Location

La Jolla, CA

Start Date

1-1-1993 12:00 PM

Description

The increased use of composite materials and adhesively bonded joints has resulted in the need for the development of inspection techniques appropriate for multi-layered structures. Normal incidence ultrasonic pulse-echo imaging has been and continues to be a principal technique for the detection of interface condition. Ideally, only a single reflection from each interface in the layered structure would be received and the ultrasonic image would be based upon a single parameter intrinsic to the material, such as the reflection coefficient. The reflection coefficient is, in turn, primarily determined by the relative change in ultrasonic impedance across the interface. In the absence of a complete inversion procedure by which the reflection coefficient may be calculated from pulse echo-data, the reflected signal amplitude is used to form the ultrasonic image. Unfortunately, the reflection amplitude, as indicated in Figure 1(a), often decreases rapidly due to the presence of reflective, overlying interfaces.

Book Title

Review of Progress in Quantitative Nondestructive Evaluation

Volume

12A

Chapter

Chapter 3: Interpretive Signal Processing and Image Analysis

Section

Imaging and Inversion Methods

Pages

827-834

DOI

10.1007/978-1-4615-2848-7_105

Language

en

File Format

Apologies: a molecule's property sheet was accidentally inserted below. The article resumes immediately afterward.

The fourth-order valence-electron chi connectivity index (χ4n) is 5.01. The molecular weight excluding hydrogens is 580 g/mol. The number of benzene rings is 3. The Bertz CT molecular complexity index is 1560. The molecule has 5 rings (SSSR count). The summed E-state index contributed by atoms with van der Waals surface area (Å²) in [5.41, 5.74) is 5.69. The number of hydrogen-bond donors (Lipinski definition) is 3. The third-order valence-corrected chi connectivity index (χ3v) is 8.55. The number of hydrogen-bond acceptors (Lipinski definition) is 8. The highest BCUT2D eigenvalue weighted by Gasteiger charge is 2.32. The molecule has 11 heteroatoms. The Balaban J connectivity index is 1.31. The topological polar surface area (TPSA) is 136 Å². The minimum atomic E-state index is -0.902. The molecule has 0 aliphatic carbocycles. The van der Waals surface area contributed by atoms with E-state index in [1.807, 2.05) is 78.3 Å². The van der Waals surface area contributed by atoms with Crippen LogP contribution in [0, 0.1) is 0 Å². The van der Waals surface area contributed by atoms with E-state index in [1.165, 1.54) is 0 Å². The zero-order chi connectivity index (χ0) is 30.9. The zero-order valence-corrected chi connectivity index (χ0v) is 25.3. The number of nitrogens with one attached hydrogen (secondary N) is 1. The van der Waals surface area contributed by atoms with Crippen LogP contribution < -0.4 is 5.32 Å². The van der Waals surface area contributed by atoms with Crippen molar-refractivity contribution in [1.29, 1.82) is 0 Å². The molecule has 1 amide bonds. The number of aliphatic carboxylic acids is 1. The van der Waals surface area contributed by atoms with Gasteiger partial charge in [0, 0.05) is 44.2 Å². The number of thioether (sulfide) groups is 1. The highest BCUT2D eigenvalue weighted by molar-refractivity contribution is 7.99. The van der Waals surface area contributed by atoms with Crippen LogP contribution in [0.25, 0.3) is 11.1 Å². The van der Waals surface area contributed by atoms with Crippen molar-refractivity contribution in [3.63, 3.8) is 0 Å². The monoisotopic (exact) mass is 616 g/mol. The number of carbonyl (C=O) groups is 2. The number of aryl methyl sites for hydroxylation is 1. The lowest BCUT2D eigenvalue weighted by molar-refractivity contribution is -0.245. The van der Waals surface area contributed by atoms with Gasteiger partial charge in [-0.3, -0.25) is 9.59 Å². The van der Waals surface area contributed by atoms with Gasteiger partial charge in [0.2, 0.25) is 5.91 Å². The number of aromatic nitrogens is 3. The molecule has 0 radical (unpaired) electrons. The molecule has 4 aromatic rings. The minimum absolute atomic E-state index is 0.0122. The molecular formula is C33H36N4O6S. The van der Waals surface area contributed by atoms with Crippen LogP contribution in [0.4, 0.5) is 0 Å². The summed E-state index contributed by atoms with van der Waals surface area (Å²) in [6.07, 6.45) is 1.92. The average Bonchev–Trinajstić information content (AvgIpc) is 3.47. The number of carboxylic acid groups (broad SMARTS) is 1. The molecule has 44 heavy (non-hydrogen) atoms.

application/pdf

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Jan 1st, 12:00 PM

An inversion approach to ultrasonic imaging through reflective interfaces in multi-layered structures

La Jolla, CA

The increased use of composite materials and adhesively bonded joints has resulted in the need for the development of inspection techniques appropriate for multi-layered structures. Normal incidence ultrasonic pulse-echo imaging has been and continues to be a principal technique for the detection of interface condition. Ideally, only a single reflection from each interface in the layered structure would be received and the ultrasonic image would be based upon a single parameter intrinsic to the material, such as the reflection coefficient. The reflection coefficient is, in turn, primarily determined by the relative change in ultrasonic impedance across the interface. In the absence of a complete inversion procedure by which the reflection coefficient may be calculated from pulse echo-data, the reflected signal amplitude is used to form the ultrasonic image. Unfortunately, the reflection amplitude, as indicated in Figure 1(a), often decreases rapidly due to the presence of reflective, overlying interfaces.